3d    Tom with half of meal giving sign of approval? (6,2)
THUMBS UP: The famous character of English folklore, Tom THUMB (Tom) followed by (with) 50% of (half of) the word SUP[P][E][R] (meal) leading to the definition

4d    Beset with bad luck, Jack isn’t regularly cross with Edward (6)
JINXED: The abbreviation J (Jack) as in playing cards, followed by the alternate letters (regularly) of I[S]N'[T] from the clue, X (cross) and (with) and the abbreviation ED (Edward) in a charade

5d    Canoe damaged before departing and crossing the pond perhaps (5-5)
OCEAN-GOING: An anagram (damaged) of CANOE placed in front of GOING (departing) leading to the definition of sailing, or suitable for sailing, across the ocean, probably the vast Atlantic Ocean being taken as a mere pond and indicating somewhat the cultural closeness between the Kingdom and the States

6d    Greek capitalist? (8)
ATHENIAN: The cryptic way of referring to a person who lives in Athens, the Greek capital

8d    Travel some distance to do everything possible (2,2,3,6)
GO TO ANY LENGTH: A charade of GO TO (travel), ANY (some) and LENGTH (distance) leading to the definition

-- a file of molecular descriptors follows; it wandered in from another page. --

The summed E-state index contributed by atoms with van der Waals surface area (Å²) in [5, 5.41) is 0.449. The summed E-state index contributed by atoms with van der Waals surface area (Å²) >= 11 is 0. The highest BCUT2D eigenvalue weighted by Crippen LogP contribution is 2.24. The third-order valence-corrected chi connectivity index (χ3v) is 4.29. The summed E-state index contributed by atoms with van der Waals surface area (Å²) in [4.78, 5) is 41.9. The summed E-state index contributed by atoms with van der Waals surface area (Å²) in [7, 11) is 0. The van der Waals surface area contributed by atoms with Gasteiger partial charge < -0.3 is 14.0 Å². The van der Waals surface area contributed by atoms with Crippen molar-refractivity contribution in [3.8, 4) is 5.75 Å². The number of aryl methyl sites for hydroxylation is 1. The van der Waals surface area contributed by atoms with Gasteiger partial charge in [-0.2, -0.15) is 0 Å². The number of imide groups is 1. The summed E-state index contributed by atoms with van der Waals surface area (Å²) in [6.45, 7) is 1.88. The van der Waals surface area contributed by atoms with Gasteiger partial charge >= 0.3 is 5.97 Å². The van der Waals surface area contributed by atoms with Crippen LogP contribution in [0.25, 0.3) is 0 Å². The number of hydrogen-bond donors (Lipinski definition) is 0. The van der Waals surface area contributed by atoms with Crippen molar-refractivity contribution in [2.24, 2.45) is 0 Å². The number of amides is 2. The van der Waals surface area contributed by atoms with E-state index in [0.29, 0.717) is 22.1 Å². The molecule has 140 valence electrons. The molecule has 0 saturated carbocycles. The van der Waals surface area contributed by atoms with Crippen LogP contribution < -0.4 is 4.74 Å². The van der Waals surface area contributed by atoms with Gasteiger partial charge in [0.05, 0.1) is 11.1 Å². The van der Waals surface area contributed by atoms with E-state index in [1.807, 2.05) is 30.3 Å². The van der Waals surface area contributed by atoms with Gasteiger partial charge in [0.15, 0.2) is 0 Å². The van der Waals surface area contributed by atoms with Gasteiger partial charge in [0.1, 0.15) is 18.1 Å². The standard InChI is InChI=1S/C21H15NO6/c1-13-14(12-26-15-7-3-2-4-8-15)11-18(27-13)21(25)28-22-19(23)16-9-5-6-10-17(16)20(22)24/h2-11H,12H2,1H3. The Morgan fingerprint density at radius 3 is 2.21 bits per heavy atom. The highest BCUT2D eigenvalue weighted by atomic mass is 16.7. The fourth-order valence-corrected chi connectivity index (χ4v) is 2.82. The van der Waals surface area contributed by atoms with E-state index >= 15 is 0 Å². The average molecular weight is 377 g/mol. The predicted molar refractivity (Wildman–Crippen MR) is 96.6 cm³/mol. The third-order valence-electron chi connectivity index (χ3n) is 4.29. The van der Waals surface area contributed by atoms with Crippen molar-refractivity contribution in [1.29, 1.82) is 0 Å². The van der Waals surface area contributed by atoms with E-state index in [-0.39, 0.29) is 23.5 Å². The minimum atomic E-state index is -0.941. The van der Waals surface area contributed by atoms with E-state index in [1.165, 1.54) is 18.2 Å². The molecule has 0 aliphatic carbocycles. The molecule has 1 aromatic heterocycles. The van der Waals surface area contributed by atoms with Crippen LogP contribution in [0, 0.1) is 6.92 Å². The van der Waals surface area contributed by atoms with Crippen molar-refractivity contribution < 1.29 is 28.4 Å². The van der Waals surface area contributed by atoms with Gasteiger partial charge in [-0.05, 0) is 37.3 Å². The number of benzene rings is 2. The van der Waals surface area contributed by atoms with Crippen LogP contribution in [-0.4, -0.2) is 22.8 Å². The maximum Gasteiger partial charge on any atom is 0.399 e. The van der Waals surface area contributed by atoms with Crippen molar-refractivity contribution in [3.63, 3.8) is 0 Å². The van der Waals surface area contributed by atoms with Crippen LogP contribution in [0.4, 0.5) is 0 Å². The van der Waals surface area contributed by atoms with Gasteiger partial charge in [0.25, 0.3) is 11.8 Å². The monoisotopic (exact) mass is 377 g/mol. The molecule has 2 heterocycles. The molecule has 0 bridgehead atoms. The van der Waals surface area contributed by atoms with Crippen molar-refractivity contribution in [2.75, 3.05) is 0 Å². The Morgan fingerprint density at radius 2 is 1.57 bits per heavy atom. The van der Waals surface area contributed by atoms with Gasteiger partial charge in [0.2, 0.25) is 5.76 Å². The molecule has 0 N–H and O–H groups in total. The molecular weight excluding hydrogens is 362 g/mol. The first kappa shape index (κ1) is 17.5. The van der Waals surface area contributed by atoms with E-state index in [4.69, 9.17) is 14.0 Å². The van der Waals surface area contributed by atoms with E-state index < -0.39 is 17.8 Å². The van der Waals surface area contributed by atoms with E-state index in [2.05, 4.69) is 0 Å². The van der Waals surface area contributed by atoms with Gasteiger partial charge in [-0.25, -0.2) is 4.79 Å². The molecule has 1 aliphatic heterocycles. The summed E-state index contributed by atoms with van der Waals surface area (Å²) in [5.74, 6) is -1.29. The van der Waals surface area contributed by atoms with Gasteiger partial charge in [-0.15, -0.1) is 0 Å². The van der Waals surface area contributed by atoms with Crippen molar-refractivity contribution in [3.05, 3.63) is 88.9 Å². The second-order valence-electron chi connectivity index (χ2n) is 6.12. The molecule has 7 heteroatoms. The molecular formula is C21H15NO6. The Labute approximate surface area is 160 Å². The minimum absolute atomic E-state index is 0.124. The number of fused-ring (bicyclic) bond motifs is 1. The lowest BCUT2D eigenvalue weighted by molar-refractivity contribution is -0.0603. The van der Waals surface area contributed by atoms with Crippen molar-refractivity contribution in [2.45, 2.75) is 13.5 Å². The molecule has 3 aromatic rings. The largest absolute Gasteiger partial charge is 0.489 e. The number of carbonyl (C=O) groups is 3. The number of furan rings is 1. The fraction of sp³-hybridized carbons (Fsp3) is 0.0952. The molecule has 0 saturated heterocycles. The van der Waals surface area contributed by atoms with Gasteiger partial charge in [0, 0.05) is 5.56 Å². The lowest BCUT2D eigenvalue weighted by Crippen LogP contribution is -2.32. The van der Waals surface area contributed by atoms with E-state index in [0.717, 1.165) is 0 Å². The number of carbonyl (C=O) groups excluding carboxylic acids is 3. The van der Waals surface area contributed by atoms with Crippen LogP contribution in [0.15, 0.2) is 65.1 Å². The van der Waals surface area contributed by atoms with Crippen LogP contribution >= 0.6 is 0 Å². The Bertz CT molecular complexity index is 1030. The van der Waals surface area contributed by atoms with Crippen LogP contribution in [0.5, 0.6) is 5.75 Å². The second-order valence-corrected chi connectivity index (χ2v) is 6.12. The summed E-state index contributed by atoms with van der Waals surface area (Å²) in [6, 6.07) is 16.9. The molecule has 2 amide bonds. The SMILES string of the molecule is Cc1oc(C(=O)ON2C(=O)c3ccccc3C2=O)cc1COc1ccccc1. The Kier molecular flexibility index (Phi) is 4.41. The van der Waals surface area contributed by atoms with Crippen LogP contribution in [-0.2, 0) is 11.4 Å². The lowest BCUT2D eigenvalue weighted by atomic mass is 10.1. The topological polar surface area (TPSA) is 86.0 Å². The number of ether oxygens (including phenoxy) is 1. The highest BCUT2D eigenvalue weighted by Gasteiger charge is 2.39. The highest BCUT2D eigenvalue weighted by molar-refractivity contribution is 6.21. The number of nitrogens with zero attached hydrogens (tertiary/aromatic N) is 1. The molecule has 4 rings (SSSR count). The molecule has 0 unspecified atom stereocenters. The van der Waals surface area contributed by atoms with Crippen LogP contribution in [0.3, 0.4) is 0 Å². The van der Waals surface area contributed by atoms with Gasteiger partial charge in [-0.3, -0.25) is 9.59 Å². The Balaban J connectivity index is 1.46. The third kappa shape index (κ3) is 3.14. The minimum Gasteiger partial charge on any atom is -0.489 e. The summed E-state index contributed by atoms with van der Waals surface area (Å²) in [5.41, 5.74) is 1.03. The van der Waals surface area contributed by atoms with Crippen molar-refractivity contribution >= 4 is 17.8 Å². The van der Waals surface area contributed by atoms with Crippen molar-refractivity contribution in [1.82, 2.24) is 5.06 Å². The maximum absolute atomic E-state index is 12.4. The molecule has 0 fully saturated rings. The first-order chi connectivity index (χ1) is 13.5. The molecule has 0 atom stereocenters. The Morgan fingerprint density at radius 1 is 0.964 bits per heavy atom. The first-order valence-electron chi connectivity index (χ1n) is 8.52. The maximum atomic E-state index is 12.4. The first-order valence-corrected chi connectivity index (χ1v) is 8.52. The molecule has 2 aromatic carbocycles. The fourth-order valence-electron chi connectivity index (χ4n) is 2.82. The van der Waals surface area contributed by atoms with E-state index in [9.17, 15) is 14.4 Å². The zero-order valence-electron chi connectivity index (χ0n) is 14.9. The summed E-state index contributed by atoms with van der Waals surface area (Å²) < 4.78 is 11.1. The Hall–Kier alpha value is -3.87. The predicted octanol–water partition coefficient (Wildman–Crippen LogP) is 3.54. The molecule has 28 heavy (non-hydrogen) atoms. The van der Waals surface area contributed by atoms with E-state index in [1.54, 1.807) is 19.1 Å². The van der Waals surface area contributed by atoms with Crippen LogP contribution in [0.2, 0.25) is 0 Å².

13d    Be there in this (10)
ATTENDANCE:  A cryptic way of arriving at the definition meaning the act or event of turning up or showing up at a place or the proof of being present through the instruction to ATTEND (be there), a verb, followed by an indication to turn it into a noun through the addition of a suitable suffix (in this)

15d    Short time with hesitation giving impetus (8)
MOMENTUM: MOMENT (short time) and (with) UM (hesitation) in a charade arriving at the definition

16d    Begin with what I did there in restaurant? (8)
INITIATE: As the obvious reply – IN from the clue, the pronoun IT (restaurant) and I ATE (what I did there)

18d    Unusually kind to accept most of fee cut (6)
KNIFED: An anagram (unusually) of KIND to take inside (accept) most of the letters (most) of FE[E]

19d    Prompt delivery (6)
INDUCE: To bring into being or to initiate or speed up the labour of childbirth in a cryptic definition

22d    Pound in Fez rarely seen (4)
EZRA: In fEZ RArely as part of or hidden inside (seen) is the first name of the American poet and critic, whose political views ensured that his life and work remain controversial

There were many great clues like 7a, 11a, 12a, 15a, 24a, 5d, but 16d topped my list. Thanks to Cephas for setting such a challenging and entertaining puzzle and to BD for the encouragement. Lastly, I join the others in wishing George and Kath a speedy recovery. Hoping to be here again. Have a wonderful day.


1 comment on “DT 29682

  1. Surely, to know one Imelda and that too for a long time is not enough. Now, I also know Imelda Mary Philomena Bernadette Staunton, the English actress and singer and a very big name in itself and Imelda Mary Higham, professionally known as Imelda May, the Irish singer, songwriter and multi-instrumentalist. Thanks a lot, BD.